Bitter Patter

Oct 13

Okay, so I broke up with Walter White 
(due to his untimely and extremely inconvenient death.)

Click here for:
Breaking Up
(
Badly) With Walter White

But I do so love Valentine’s Day.

Click here to see a clip about that very subject:

MY 7 MINUTES
& 23 SECONDS OF FAME

But Who’s Counting.

Pat’s Appearance
on the TV Show
Good Morning, New York

This is great advice. . .
about advice!

The true secret of giving advice is, after you have honestly given it, to be perfectly indifferent whether it is taken or not, and never persist in trying to set people right.Henry Ward Beecher

HOWEVER: NEVER SAY NEVER! 
I’m the woman who said she never got a cold.
Guess what? I got one. 
Oh well, it made a good story: 

Wallowing 101

Does anyone else keep getting those emails from people who want to change your life?
Here’s the lastest one from “Tara”:

Today, this wonderful Secret can bring about happiness in your life, by fulfilling the wish that is closest to your heart, the one which may completely change your destiny.

Tara, a question:
Can you make me twenty again?
Knowing what I know now?
No, didn’t think so.
Therefore, take my name off your mailing list.

 Anyone who has never made a mistake has never tried anything new.
― Albert Einstein

Apparently, Mr. E. also got a new coffee maker.

See: “The Coffee Pot From Hell”

 

Have you visited 
WOMAN AROUND TOWN? 
It’s an online publication
that features some of my articles.

Here’s a link to a book review:

“Antidote For Holiday Stress”

 When you finish reading the latest post,  click on the icon on the right, which will take you 
to Amazon, where you can  get your very own copy of 
I CAN’T BELIEVE I’M NOT BITTER!

 Just as I posted
I WAS THE GIRL PHANTOM
,
I found a website called The Ghost Who Blogs about The Phantom comics:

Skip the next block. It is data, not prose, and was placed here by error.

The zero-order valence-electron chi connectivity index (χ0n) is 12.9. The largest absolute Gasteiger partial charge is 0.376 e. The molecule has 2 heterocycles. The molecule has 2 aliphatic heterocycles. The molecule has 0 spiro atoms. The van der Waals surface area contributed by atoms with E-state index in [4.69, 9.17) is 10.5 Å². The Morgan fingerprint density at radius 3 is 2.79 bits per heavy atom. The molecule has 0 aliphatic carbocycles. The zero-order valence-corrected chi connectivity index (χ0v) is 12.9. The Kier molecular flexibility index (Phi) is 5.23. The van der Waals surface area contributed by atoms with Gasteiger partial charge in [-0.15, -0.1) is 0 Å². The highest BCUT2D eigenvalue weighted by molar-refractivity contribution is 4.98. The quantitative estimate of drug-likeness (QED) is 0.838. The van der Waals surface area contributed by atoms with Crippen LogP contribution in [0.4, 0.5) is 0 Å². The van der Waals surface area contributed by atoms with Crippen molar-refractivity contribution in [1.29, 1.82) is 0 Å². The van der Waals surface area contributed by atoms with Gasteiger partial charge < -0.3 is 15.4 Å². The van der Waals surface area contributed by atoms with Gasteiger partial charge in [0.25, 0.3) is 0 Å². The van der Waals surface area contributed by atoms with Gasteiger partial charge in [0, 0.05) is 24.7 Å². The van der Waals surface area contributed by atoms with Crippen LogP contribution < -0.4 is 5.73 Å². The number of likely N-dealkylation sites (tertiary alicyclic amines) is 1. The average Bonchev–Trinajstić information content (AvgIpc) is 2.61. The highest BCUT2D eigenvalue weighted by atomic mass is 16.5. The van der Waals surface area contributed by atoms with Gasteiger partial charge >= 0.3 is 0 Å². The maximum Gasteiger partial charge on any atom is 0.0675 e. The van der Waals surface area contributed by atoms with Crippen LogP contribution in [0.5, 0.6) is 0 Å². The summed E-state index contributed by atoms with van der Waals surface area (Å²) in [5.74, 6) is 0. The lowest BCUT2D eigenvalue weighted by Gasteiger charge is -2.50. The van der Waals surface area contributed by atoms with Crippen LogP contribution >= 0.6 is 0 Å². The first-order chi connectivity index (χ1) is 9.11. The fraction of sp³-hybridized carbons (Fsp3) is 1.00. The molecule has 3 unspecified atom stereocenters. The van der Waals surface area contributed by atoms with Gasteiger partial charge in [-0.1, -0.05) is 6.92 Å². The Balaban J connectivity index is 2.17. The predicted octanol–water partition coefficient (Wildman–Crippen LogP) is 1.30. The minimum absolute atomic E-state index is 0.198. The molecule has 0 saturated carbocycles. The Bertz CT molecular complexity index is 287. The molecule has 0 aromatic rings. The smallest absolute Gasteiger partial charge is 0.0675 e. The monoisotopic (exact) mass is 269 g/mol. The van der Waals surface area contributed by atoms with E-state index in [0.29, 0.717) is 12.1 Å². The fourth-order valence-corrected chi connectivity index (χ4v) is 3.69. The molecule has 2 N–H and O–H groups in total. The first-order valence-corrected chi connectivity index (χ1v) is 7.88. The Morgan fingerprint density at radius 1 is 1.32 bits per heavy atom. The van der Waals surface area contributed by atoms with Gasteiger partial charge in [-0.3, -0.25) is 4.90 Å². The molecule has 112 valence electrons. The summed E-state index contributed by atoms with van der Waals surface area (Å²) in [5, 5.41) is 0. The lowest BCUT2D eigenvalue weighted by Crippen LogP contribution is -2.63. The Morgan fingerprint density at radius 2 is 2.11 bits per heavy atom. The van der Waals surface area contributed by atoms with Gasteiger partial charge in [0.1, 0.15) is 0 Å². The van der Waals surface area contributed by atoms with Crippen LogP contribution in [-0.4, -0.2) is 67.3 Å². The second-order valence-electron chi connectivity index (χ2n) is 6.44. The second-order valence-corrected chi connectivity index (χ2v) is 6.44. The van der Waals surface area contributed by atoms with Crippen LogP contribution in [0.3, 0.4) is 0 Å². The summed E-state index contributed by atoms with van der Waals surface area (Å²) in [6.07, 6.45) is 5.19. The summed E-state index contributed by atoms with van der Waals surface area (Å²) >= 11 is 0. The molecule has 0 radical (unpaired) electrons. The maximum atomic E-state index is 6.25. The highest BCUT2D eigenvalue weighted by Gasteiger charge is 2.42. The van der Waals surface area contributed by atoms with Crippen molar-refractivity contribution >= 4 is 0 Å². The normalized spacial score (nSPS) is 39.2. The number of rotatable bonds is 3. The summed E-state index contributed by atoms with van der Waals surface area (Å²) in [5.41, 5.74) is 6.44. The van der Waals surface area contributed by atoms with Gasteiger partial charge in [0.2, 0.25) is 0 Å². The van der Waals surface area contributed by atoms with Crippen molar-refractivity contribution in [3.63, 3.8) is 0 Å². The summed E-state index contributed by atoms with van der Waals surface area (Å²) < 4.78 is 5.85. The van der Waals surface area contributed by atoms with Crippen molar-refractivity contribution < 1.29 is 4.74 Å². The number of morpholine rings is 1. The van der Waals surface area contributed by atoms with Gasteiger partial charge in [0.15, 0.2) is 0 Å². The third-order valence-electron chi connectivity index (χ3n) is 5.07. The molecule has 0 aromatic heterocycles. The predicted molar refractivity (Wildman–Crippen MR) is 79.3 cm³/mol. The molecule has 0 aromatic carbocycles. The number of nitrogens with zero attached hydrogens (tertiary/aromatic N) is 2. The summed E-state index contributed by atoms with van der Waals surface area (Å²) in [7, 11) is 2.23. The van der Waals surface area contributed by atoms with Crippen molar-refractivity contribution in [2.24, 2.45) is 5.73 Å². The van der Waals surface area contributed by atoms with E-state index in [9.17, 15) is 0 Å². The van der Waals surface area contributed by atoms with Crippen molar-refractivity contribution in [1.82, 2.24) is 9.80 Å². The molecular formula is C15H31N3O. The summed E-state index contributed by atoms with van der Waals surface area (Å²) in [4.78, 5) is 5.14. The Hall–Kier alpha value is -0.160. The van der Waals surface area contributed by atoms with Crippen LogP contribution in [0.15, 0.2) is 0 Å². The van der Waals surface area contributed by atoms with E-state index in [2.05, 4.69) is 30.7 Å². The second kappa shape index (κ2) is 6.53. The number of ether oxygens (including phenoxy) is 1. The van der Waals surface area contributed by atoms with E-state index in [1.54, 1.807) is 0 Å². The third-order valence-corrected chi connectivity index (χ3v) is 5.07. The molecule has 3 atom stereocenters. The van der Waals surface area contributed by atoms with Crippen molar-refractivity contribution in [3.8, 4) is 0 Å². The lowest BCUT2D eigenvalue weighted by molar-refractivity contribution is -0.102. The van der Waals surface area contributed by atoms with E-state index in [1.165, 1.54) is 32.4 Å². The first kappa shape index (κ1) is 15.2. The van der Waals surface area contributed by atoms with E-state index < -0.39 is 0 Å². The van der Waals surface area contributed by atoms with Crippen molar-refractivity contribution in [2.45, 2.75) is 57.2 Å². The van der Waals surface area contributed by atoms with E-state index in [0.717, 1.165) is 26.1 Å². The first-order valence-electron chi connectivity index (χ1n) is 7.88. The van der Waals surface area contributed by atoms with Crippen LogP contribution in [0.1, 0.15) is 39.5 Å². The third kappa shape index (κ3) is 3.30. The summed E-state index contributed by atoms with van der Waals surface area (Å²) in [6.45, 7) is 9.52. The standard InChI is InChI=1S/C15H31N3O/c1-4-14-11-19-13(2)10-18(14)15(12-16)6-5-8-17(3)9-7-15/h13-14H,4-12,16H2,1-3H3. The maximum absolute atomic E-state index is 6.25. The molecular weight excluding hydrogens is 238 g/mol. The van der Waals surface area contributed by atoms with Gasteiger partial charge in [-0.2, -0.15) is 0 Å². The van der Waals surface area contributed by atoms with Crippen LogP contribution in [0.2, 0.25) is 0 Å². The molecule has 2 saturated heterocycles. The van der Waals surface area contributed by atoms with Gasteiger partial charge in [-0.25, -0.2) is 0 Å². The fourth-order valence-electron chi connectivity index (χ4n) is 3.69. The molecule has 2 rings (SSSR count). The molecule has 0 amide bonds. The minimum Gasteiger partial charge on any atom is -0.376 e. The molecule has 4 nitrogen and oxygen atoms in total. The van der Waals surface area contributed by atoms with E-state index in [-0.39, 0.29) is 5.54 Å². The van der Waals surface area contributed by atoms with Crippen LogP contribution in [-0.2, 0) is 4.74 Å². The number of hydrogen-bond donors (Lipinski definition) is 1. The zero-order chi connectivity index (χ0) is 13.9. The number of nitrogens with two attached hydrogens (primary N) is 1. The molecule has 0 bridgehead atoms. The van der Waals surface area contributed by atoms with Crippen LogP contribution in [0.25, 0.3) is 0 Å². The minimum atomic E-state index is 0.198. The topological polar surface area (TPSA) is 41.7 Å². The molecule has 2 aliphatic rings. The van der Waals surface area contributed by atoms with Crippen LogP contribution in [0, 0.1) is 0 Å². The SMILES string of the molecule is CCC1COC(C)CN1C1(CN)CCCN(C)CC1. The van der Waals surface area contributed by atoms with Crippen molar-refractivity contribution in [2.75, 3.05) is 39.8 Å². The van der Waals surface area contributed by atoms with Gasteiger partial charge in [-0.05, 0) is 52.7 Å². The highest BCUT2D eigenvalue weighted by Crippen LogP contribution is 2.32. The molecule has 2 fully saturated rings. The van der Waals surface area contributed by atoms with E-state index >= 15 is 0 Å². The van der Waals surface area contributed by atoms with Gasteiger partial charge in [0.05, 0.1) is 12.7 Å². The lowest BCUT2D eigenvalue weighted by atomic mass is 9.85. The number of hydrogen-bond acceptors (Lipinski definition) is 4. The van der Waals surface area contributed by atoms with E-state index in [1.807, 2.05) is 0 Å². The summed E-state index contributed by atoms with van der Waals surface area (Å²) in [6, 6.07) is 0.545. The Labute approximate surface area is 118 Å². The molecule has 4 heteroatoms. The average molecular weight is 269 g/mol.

http://falkonthewildside.blogspot.com

Writing Comics. . .
Was a small but wonderful part of my checkered career, and doing a post about it  brought back a lot of great memories. If you know any other women in NYC who wrote — or are writing — comics, tell me how to get in touch with them. 

 I’m on a watching-old-movies kick these days.
Great way to lose yourself.
If you’re lucky, you’ll never be found. 

OLD REVIEWS  
TO PERUSE

I’m All Right, Jack:
“Jack” is not just all right, it’s totally delightful and fresh as a daisy after all these years (made in 1959), with Sellers, although not technically the lead, giving the brilliant performance that launched him as an international star. He plays an all-too-zealous union leader and father of a blonde bombshell who falls for Stanley, the British Upper Class Twit played, also to perfection, by Ian Carmichael, who you might remember from the Lord Peter Wimsey series. The makeout scenes between the the Twit and the Bombshell are priceless. But what is Stanley doing in this working class atmosphere anyway? Working. And too well at that. Forced by financial circumstances too dreary to discuss, he gets a job in his uncle’s factory and messes things up for the other workers by, well, working, and thus making his fellow employees look bad. The film takes a big shot at unions — but also at management: they are manipulating white-collar thieves who’ll do anything for a buck. Or a pound. Except for the ones, like Major Hitchcock, played by Terry Thomas, who are just plain lazy and inept. Needless to say, Stanley foils everybody’s plans, labor and management alike, to my great joy and delight. Oh, and on top of everything else, Margaret Rutherford plays dotty dowager Aunt Dolly. Delicious!

 The Big Lebowski: